When the University of Pennsylvania’s Wharton School recently put together a list of young alumni to watch, dubbed the “Top 40 Under 40” list, nearly half of the graduates were entrepreneurs. Among the 18 startup founders were four Class of 2010 members who founded eyewear maker Warby Parker. The firm traces its roots to the entrepreneurship program’s Business Plan Competition (which, ironically, the founders didn’t win). The company was nurtured through a program stipend (Wharton Venture Award) and membership in its incubator (Venture Initiation Program). Fast forward five years and Warby Parker has distributed over a million pairs of glasses to people in 35 countries and created more than $200 million dollars in economic impact. In February, it was named the most innovative company of 2015 by Fast Company.
And you’ll find plenty of stories like that. Jake Schwartz, a 2008 grad who majored in entrepreneurial management and spent time in Wharton’s Venture Initiation Program, went on to be a co-founder of General Assembly, a professional development curriculum and credentialing service, that has raised nearly $50 million dollars. Davis Smith, a 2011 graduate, raised $4.4 million from Silicon Valley investors while he attended Wharton to launch Baby.com (Brazil), which has since drawn more than $50 million in investment capital and generates annual sales of $40 million plus. And Warby Parker co-founder Jeff Raider more recently launched Harry’s, which applies Warby Parker’s formula for glasses to shaving supplies.
Wharton–long known for finance and a major feeder school to Wall Street–has become something of a hotbed of entrepreneurial activity. And that partially stems from a larger movement, which promotes cross-disciplinary collaboration at the University of Pennsylvania, says Clare Leinweber, managing director of Wharton Entrepreneurship at the Wharton School. “Although many of the co-curricular programs are housed at Wharton Entrepreneurship,” she tells Poets&Quants, “they are open across all of Penn. So we actively encourage student teams across all disciplines – and graduate and undergrad as well. And that creates a very fertile environment for collaboration and for finding complementary skill sets to comprise a really effective team.”
A MULTI-DISCIPLINARY VIEW OF ENTREPRENEURSHIP
Alas, some practitioners argue that would-be entrepreneurs would be better served learning on the street. However, Raffi Amit, the academic director of the Goergen Entrepreneurial Management program and a professor of entrepreneurship and management at Wharton, sees this view as short-sighted. “Entrepreneurship encompasses many fields in management,” he says, “whether this is leadership, managing people, marketing, financing, or strategy. All of these are skills that you learn in the entrepreneurship program…There are lots of issues associated with launching a successful business and we teach you the tools and skills to do that.”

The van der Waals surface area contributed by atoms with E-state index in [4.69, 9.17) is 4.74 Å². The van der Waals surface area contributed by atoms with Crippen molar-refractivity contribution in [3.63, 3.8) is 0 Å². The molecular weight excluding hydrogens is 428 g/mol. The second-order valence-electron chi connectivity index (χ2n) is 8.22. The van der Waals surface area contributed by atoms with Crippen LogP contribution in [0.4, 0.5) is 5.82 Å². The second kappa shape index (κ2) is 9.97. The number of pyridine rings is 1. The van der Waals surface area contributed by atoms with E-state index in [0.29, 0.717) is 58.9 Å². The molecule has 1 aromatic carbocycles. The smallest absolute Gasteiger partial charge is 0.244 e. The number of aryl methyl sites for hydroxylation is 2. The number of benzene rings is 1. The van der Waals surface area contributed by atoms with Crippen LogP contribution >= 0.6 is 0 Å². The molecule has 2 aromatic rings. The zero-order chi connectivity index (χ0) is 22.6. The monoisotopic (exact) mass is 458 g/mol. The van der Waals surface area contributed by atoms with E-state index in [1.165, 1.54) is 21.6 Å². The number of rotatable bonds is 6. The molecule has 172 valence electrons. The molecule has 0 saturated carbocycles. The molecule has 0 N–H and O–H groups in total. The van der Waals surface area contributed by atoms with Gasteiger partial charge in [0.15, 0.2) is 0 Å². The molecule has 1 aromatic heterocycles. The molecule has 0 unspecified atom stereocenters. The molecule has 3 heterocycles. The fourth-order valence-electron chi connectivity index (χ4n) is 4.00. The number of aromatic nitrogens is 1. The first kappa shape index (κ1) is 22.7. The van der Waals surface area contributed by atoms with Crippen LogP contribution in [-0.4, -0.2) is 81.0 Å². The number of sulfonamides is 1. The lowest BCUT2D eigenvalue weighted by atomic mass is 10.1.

Beyond the academics, of course, is the networking which gives MBA entrepreneurs a big edge. “The MBA gives you an incredible network of established alumni across many industries and functions,” adds Doug Baldasare (’12), founder of ChargeItSpot, in a Wharton blog post. “I was able to leverage the alumni network to get introductions to prospective investors, customers, and employees.” And he adds a caveat that few prospective MBAs consider. “As a student launching a business, you are ‘cute and cuddly’ and can get almost any meeting with anyone.”
Recently, Poets&Quants sat down with Raffi Amit and Clare Leinweber to learn more about what Wharton offers aspiring entrepreneurs. Are entrepreneurs born or made? Has entrepreneurship hit its peak in popularity at business schools? And what should applicants look for in an entrepreneurship program? Check out some of their surprising answers in this interview.
Some might believe that entrepreneurship is something you’re born with. You either have it or you don’t. To what extent can you truly teach entrepreneurship?
Amit: Wharton was the very first school to launch a research center in entrepreneurship. Wharton was the first school to introduce the teaching of entrepreneurship into the MBA curriculum. And what we can teach is what we have learned from the experiences of others: What are some of the pitfalls to avoid? There is a lot of data that has been accumulated based on the experience in surveys and empirical work. So what we can teach people are the issues that relate to the formation and growth of new ventures in both independent and corporate settings. And [we can share] the different issues that came out of the research on how to maximize the probability of a successful launch and mitigate uncertainty and risk.
There’s no boilerplate that anyone can teach you [regarding entrepreneurship]. At the very heart of entrepreneurship lies the act of innovation. With that creative element and innovation, entrepreneurship really combines many disciplines (including management), as far as how to deal with people, how to manage a structural organization, and how to develop strategy. And [it includes] how you do all these things as far as assembling the resources, developing new services and products, and marketing them to your target customers. And [it covers] how do you do all these things in a way that mitigates pitfalls and risk and thereby enhances the probability of a successful outcome. We can teach you those things.